The Hindu: Life & Style / Metroplus: Thoroughly involved with India

  • Posted on: 14 May 2013
  • By: Web Master

This interview appeared in The Hindu written in September 2011

The Hindu newspaper

Aline Dobbie loves India that is immediately obvious when we met very recently. However clichéd she sees India truly as a ‘world in one country’.

A keen observer of social, political, economical changes in the country her books – India: The Peacock’s Call, India: The Tiger’s Roar and India: The Elephant’s Blessing provide contemporary interpretations on different aspects of India whose diversity she celebrates. "India is coming along magically," she says excitedly. Every progress the country makes delights her, just as every setback depresses her.

Sipping nimbu pani and relaxing elegantly in her white appliqué kurta from Khan Market in Delhi Aline is still very much a Scottish memsahib, epitomising the koi hai style.

Quicklook at India

Blending perfectly with the regal splendour of CGH Earth’s new property, Chittoor Kottaram Aline takes you right back to the colonial days when her father was an officer in the Indian army. Born in Bareilly and growing up in many North Indian towns she left India as a 16 year old only to return, year after year, since 1997 and pen three comprehensive books on India. The latest in her repertoire is an e book - Quicklook at India. Quicklook takes the reader in 25,000 words from 2,500 BC to 2010 comprehensively. Her travel writings and astute observations find her designated as India Expert by several tourism and travel websites. For her insightful comments and observations Aline was awarded the Pride of India Gold Award by NRI Institute in 2006.

Her current visit to Kerala, "after the monsoon" finds her and husband Graham soaking in the extended rains, getting a first hand feel of the real monsoon. Still speaking a good deal of Hindi she is charmed by the eco-friendly and responsible tourism stand taken by her hosts and by the hospitality industry of the State.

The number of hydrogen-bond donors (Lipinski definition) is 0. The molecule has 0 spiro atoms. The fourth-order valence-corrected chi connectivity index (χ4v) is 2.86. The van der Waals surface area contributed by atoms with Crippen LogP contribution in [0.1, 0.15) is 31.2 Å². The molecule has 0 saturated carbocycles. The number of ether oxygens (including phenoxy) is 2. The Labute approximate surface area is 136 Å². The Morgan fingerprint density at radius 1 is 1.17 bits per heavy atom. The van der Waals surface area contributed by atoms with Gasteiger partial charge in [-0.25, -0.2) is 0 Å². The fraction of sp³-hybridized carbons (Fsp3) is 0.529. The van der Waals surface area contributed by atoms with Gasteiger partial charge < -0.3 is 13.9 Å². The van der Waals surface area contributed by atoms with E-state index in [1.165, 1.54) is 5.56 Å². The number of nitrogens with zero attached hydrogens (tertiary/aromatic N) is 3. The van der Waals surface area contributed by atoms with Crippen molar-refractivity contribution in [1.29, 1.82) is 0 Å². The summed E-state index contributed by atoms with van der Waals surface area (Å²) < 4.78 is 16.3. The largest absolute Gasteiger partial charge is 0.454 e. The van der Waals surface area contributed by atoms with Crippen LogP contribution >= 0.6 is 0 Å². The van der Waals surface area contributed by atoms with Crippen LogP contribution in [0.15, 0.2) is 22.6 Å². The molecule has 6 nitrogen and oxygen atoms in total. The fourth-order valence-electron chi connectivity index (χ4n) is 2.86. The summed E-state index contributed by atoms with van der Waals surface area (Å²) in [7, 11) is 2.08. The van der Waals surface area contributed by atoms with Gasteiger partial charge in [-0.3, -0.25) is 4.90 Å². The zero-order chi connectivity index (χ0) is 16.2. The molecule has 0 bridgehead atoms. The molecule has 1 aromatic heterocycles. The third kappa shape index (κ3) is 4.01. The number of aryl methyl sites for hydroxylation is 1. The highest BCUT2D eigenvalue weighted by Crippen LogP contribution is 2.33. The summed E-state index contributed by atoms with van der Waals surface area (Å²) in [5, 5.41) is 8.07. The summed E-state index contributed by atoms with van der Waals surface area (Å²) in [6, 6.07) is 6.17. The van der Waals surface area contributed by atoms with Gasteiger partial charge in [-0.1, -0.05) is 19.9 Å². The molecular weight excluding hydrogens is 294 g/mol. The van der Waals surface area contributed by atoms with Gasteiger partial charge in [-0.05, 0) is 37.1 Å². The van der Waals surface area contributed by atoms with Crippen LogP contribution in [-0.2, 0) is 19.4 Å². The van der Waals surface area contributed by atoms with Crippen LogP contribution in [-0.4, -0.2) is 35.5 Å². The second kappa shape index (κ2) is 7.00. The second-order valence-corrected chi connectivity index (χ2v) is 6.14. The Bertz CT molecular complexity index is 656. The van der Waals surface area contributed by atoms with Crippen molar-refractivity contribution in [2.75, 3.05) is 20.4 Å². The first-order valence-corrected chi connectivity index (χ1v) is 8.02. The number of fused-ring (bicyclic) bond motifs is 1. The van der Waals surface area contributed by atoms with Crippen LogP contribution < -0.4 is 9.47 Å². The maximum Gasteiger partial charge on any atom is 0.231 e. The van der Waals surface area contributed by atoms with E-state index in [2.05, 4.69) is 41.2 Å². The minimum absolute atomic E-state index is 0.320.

Incredible India

Despite finding the ‘Incredible India’ advertisement, most attractive she says that the follow up has not translated effectively. "Why is it that India gets only 3-4 million tourists in comparison to other Asian countries?" she questions. Placing her finger on the tourism pulse she believes that a lukewarm promotion of the country at its tourism offices abroad is the reason for not attracting enough travellers. There is a real need to push tourism overseas; she cites the fact that German travellers to India have increased only because of the proactive role of India’s Foreign Office there. Aline is glad that the private resort owners and hoteliers are marketing their properties assertively and in Kerala particularly one can see their success.

However, she warns our tourism sector to be mindful about the rising hotel tariffs in comparison to neighbouring countries. Burma is now eager and open for tourism and their friendly policy may find India missing out as travellers very often go for the next cheap alternative. In her second book - The Tiger’s Roar Aline wrote about India being one of the emerging global economic powers; those words were prescient written in early 2004. People find India endearing not only historically but socially too; the Indian Diaspora in the world has demonstrated Indians are multi talented. Its robust democracy should not however be jeopardised by corruption. Indians she finds are dismayed and disheartened by their country’s corruption.

India has divested herself of the snake charmer and the rope trick image but Aline believes that its spirituality still enchants the western mind. The "dichotomy of the bullock cart and the rocket on the moon," is still a wonder.

Restoration and conservation

She lauds the good work in restoration of heritage that has been undertaken in many places but urgent serious tiger conservation, about which she is passionate, has a long way to go. India can achieve anything when she puts her mind to the challenge and tiger conservation is critical. Aline is always at home in India to which she also has a great loyalty and huge affection.

Her late father Lt. Colonel Frank Rose of the 1X Jat Regiment who safely brought his soldiers back to India from Singapore during World War II in a daring escape from the Japanese in 1942 is still regarded as an Indian Army hero. Her own trunk is full of tales of the past and the new ones as she sees India bloom and grow.

Even the heavy downpour, lending a soggy edge to her two week vacation does not dampen her spirit – it is intrinsic to the land of her birth.